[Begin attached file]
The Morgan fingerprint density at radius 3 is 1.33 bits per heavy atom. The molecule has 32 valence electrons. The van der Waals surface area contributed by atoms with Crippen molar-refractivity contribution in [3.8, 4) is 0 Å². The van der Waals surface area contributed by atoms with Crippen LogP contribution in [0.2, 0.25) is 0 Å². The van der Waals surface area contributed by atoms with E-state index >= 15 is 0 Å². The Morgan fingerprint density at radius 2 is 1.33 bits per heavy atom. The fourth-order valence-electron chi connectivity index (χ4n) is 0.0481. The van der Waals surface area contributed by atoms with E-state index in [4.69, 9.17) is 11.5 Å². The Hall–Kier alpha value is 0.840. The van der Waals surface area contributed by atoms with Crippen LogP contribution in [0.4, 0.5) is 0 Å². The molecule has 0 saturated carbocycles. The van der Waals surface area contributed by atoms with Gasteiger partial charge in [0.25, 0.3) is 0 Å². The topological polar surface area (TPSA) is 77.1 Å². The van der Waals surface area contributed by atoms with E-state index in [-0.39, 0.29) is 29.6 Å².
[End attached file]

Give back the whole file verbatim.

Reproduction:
The Morgan fingerprint density at radius 3 is 1.33 bits per heavy atom. The molecule has 32 valence electrons. The van der Waals surface area contributed by atoms with Crippen molar-refractivity contribution in [3.8, 4) is 0 Å². The van der Waals surface area contributed by atoms with Crippen LogP contribution in [0.2, 0.25) is 0 Å². The van der Waals surface area contributed by atoms with E-state index >= 15 is 0 Å². The Morgan fingerprint density at radius 2 is 1.33 bits per heavy atom. The fourth-order valence-electron chi connectivity index (χ4n) is 0.0481. The van der Waals surface area contributed by atoms with E-state index in [4.69, 9.17) is 11.5 Å². The Hall–Kier alpha value is 0.840. The van der Waals surface area contributed by atoms with Crippen LogP contribution in [0.4, 0.5) is 0 Å². The molecule has 0 saturated carbocycles. The van der Waals surface area contributed by atoms with Gasteiger partial charge in [0.25, 0.3) is 0 Å². The topological polar surface area (TPSA) is 77.1 Å². The van der Waals surface area contributed by atoms with E-state index in [-0.39, 0.29) is 29.6 Å².